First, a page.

Good for Reynolds for having the good grace to help out. They, by their association with Paul Lew, have taken a right old pasting on this forum over several months but their selfless actions will put them, rightly, in a positive light. Human nature is a strange thing and even though I wasn't directly involved in this saga, if I was in the market for some Edge / Reynolds / Zipp wheels or rims I would now put Reynolds on the list. Yesterday I wouldn't have.
Good on WW too for (largely) telling it like it is and probably helping to keep up the pressure on those involved to find a happy resolution. Would this happy ending have happened without WW? Who knows but it would certainly have been less likely.
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by coloclimber

Statutory interest on $15,225 for 19 months. Hmmm

I am glad you are satisfied with the outcome.
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by too slow

Sorry to play devils advocate, but I wonder why they only decided to do this after Interbike. Hmm I'm guessing they realized that if they wanted to make good on their investment they better clear up the bad blood. I bet that Reynolds had now idea how bad the situation was until Interbike.

I'm glad you got this resolved to your liking, and I hope others are equally happy with their prospective offers extended to them on behalf of Reynolds. Glad to see at least one happy ending on this one.

I will refrain from any personal judgement on Paul Lew as I don't know the man. But I don't think I would ever purchase anything that he designed or that bears his name. In my mind Reynolds really cheapened their brand as of late.

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by Zen Cyclery

Reynolds went above and beyond.

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by ritcheykestrel

I am glad that something positive happened out of the mess that became of Lew Racing.

I am glad the OP listed all the information as I did not know all of it, I thought PL was the owner.

Anyways, like I said many times in the other posts on here, I hope things work out in the end for everyone, and it seems like it did for Dominic!

Congrats for Reynolds for stepping up.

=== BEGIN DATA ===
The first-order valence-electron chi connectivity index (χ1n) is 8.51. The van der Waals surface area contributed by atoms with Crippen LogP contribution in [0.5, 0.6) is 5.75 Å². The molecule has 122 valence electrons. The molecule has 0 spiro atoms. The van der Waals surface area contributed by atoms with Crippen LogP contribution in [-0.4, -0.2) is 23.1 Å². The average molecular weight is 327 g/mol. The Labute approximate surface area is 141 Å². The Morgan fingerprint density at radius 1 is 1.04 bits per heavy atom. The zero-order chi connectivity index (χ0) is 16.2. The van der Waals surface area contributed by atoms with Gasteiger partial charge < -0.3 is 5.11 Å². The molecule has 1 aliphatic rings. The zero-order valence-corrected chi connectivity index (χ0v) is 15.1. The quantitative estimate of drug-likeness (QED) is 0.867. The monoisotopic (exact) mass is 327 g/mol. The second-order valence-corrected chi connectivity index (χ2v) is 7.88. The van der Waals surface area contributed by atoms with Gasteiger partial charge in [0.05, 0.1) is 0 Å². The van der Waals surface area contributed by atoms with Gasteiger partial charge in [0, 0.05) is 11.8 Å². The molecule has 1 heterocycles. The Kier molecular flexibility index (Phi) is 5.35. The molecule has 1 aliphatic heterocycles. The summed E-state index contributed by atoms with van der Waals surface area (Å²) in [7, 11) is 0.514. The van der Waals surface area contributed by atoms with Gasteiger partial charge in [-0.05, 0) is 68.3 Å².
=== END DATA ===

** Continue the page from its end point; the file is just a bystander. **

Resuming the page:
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by TheBugMan

I'm really happy for you Dominic :thumbup:

Some hard lessons learned though.
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by bcheung

Reynolds definitely went above and beyond, and I'll be giving them weighted consideration when it's time to buy my next set of wheels! :thumbup:

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by lancejohnson

I don't know Lee from a bump in the road, but from everything I know about Paul, I would shower the thanks on Reynolds and reserve any praise offered in Paul's direction. Let's remember who set up the house of cards that was Lew Racing, who ducked everyone for months, and who clearly left others holding the Lew Racing bag once the lawsuits from Reynolds came (Paul headed back to Reynolds as part of the settlement). Lee may not have been an angel in this situation, but I have never heard anyone who has worked closely with Paul describe him as such.

Paul is not known for his high moral standards (how is it that he developed Shimano's carbon rims when he was under a non-compete with Reynolds after selling his company to them?) but has a reputation for taking credit and pointing fingers. Even a half-second re-examination of the claims in the OP suggest that most of this situation is not above-board with Paul and Lee, otherwise how would Lee own Lew Racing and all it's assets and liabilities, but Reynolds is now basically making the VT-1 wheel?

I say great for Reynolds for cleaning up the mess, and glad to hear Dom got money back, but at this point anyone getting into bed with Paul should have their head examined.

"Organization is for the simple-minded, the Genius controls the chaos." - Jens

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by marcusp

Statutory interest on $15,225 for 19 months. Hmmm

I am glad you are satisfied with the outcome.

It's also possible to look at things in a positive light!
"When I was a boy of fourteen, my father was so ignorant I could hardly stand to have the old man around. But when I got to be twenty-one, I was astonished at how much the old man had learned in seven years."
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by wasfast

I'll add to the chorus for the OP that I'm glad you got more than a bunch of emails to show for $15K.

True that Reynolds had no legal responsibility to clean up Lew's mess. They were certainly aware of the baggage from Lew Racing when they hired him back earlier this year. From a marketing standpoint, they had to rebuild some of the burned bridge back to customers. Let's face it, not many folks are going to buy $6K RZR wheels and those that do certainly know the genetic history of how they came about. Goodwill goes a long way in a small niche market.

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by Raxel

Really glad to see the news. I think reynolds has a long way to go though...

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by Geoff

Hmmmm. This has been an interesting issue to watch. It would be most interesting to know the 'behind-the-scenes' story.

In my experience, most do not act 'out of the goodness of their hearts'. I can't imagine that the intellectual property for the wheels was worth nothing. I have seen very similar situations (albeit in a different industry) resolved by the purchaser going back to the vendor and adjusting the purchase price for its cost to resolve the issue with past clients so as to preserve good will. Generally comes down to who pays...

by Weenie